do_not- match the old samples when they include anti-alias filtering.
A new sample -has- been calculated even though it is at the same time
as one of the original samples. fred harris' explicit separation of
these processes into a resampling operation and filtering operation
might help people understand this.

Can we define things to make it harder to make this mistake?

Dale B. Dalrymple
```
```On Mar 30, 8:42 pm, dbd <d...@ieee.org> wrote:
> On Mar 30, 12:23 pm, Gordon Sande <g.sa...@worldnet.att.net> wrote:
>
> > ...
> > Interpolation would be anytime the new samples are at other than the
> > the old places. The new places could be more closely spaced than the
> > old ones or less closely spaced. This just an alternate phrasing of
> > what you have said. Maybe some would find it easy to remember. After
> > all an interpolation formulae just matches the old values.
> > ...
>
> Thank you for demonstrating the misconception common in one of the
> problem areas I pointed out to Rick Lyons. Resampling formulas -
> do_not- match the old samples when they include anti-alias filtering.

that's not always true.

the requirement for resampled samples to match the old samples is that
the impulse response of the anti-aliasing filter, h(t), have

h(0) = 1

h(nT) = 0    for all integer n <> 0

that is the necessary and  sufficient requirement.

now, it is certainly the case that some optimizing of that impulse
response will make an interpolation kernal that does not satisfy the
above requiremen, but there is a whole class of impulse responses,
namely windowed sinc() functions, that do.  and if N (the polyphase
FIR filter length) is large enough, the aliases are very well antied.

but, for a fixed and limited N, i'm not saying that windowed sinc()
functions are the best, *but* what would be interesting is if such
constaints are applied to an optimization alg, you can always divided
by a sinc().  you never get division by zero except at places where it
is 0/0 and then you can use L'Hopital's rule.  it would be interesting
to see the effective "window function" that you get from such a
division of one function by another.

i know that when using Lagrange and Hermite interpolation, that the
output *does* go through the input points.  i thought at one time
(about the time that Duane Wise and i did this little interpolation
paper) i took a look at the resulting window function that i got when
i divided the Lagrange or Hermite interoplation kernel with a sinc()
function.  of course, it didn't match any window that i saw before,
and it wasn't usually continuous (at least some derivative showed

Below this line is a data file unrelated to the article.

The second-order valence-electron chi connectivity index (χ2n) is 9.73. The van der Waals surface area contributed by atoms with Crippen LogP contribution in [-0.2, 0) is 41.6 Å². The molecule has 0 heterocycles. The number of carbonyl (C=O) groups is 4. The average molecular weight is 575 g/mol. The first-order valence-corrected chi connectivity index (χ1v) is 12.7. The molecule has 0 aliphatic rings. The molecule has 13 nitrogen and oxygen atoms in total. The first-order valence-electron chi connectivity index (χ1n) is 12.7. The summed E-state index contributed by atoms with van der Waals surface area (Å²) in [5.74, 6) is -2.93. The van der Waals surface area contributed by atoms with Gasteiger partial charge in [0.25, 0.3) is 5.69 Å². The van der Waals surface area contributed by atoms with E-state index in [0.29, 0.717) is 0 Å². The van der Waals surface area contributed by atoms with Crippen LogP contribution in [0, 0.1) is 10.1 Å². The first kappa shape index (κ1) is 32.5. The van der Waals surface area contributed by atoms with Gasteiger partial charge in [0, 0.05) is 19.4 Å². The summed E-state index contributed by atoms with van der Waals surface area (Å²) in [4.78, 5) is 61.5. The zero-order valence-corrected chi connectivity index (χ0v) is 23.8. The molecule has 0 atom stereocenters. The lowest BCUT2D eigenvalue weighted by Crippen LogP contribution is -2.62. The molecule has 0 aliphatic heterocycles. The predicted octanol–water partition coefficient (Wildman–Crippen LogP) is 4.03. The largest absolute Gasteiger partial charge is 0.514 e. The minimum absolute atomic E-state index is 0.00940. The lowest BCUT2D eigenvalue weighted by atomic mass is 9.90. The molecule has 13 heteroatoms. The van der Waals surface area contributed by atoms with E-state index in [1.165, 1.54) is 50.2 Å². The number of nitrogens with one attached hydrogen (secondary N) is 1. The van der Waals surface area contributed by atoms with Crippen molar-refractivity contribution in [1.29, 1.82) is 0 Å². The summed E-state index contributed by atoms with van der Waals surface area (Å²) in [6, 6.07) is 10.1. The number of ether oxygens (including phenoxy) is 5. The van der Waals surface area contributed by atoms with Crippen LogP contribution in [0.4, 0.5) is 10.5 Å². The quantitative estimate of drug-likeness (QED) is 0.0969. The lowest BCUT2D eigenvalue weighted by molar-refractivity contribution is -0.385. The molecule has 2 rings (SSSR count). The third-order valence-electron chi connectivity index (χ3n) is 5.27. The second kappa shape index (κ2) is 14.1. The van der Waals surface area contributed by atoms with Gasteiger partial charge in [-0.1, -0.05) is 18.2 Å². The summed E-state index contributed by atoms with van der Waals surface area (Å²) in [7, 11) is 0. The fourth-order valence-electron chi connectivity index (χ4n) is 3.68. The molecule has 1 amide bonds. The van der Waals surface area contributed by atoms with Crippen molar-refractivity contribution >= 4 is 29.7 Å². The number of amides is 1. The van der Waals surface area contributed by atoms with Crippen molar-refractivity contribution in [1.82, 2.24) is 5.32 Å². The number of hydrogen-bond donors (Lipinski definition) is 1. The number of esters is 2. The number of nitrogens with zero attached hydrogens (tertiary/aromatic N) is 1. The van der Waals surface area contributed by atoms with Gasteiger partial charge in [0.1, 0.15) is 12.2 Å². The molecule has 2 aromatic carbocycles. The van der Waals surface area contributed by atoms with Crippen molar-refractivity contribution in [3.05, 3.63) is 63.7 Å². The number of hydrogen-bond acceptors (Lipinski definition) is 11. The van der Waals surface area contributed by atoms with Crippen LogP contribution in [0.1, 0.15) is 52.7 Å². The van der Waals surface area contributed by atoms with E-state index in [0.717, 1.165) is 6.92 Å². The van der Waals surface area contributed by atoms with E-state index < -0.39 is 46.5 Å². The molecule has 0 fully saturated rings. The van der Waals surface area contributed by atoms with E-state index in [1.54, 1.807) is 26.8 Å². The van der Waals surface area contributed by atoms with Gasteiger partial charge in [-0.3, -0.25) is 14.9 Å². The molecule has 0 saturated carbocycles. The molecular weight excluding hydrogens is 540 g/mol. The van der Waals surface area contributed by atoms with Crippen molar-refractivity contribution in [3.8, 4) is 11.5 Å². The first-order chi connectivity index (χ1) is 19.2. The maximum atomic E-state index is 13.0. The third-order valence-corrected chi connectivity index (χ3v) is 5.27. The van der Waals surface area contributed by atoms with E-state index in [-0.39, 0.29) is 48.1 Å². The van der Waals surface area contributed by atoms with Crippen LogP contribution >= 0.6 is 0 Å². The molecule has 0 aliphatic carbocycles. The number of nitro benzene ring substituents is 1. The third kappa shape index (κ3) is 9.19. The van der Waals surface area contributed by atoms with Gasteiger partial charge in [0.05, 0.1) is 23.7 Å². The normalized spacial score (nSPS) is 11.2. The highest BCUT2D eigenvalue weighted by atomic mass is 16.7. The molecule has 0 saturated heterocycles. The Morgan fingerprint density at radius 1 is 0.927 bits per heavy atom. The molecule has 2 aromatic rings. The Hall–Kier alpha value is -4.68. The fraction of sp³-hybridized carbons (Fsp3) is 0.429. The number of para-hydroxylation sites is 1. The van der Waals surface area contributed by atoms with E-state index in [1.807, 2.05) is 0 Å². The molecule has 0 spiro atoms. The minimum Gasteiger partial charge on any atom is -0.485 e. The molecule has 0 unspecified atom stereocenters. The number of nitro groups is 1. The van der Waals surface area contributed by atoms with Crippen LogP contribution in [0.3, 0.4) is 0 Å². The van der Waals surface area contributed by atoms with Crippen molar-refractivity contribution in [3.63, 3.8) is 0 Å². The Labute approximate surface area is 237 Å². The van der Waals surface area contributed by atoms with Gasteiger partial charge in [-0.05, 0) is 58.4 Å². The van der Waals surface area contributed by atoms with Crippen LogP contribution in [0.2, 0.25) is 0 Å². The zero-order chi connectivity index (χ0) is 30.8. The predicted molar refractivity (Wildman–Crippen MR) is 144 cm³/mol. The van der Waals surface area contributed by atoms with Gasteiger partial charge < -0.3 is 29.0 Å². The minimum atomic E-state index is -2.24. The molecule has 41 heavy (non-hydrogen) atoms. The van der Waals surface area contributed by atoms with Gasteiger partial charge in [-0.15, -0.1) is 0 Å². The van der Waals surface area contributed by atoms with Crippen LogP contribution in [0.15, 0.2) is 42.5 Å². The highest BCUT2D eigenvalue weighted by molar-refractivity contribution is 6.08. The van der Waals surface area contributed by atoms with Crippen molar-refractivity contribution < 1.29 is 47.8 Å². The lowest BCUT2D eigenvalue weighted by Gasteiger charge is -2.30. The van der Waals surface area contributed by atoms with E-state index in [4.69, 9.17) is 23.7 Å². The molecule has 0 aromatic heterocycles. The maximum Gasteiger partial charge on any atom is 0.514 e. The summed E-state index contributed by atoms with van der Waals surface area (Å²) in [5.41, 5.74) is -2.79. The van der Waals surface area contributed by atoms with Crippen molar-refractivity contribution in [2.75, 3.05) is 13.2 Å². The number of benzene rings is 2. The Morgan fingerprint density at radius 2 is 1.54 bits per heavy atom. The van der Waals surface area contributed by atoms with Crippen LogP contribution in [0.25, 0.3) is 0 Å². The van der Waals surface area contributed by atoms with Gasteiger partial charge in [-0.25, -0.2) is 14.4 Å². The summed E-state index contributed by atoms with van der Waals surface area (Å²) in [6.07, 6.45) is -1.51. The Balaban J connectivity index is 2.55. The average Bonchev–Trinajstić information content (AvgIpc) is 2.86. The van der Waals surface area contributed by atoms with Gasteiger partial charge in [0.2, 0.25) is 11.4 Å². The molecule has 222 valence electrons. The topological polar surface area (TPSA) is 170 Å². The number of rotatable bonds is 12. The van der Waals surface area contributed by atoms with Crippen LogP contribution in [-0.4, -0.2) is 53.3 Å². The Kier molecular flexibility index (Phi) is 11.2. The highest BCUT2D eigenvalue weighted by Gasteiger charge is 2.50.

discontinuities in the part of the window that was non-zero).

> A new sample -has- been calculated even though it is at the same time
> as one of the original samples. fred harris' explicit separation of
> these processes into a resampling operation and filtering operation
> might help people understand this.

for me, all that is needed to understand the interpolation,
resampling, and/or fractional delay issue is the Nyquist/Shannon
sampling and reconstruction theorem.

> Can we define things to make it harder to make this mistake?

can you define the mistake explicitly for me?

if it is the semantic that for "interpolation", the interpolated
samples *must* agree with the original samples when their times
coincide, then i think that such is a good semantic.  but "sample rate
conversion", "resampling", and "fractional-sample delay" are not
necessarily the same thing as "interpolation".  *sometimes* procedures
we call "sample rate conversion", "resampling", and "fractional-sample
delay" do using interpolation as a method to decide what value to use
for those samples at in-between times, but sometimes they use
something else.

r b-j
```
```On Mar 30, 8:42 pm, dbd <d...@ieee.org> wrote:
> On Mar 30, 12:23 pm, Gordon Sande <g.sa...@worldnet.att.net> wrote:
>
> > ...
> > Interpolation would be anytime the new samples are at other than the
> > the old places. The new places could be more closely spaced than the
> > old ones or less closely spaced. This just an alternate phrasing of
> > what you have said. Maybe some would find it easy to remember. After
> > all an interpolation formulae just matches the old values.
> > ...
>
> Thank you for demonstrating the misconception common in one of the
> problem areas I pointed out to Rick Lyons. Resampling formulas -
> do_not- match the old samples when they include anti-alias filtering.

that's not always true.

the requirement for resampled samples to match the old samples is that
the impulse response of the anti-aliasing filter, h(t), have

h(0) = 1

h(nT) = 0    for all integer n <> 0

that is the necessary and  sufficient requirement.

now, it is certainly the case that some optimizing of that impulse
response will make an interpolation kernal that does not satisfy the
above requiremen, but there is a whole class of impulse responses,
namely windowed sinc() functions, that do.  and if N (the polyphase
FIR filter length) is large enough, the aliases are very well antied.

but, for a fixed and limited N, i'm not saying that windowed sinc()
functions are the best, *but* what would be interesting is if such
constaints are applied to an optimization alg, you can always divided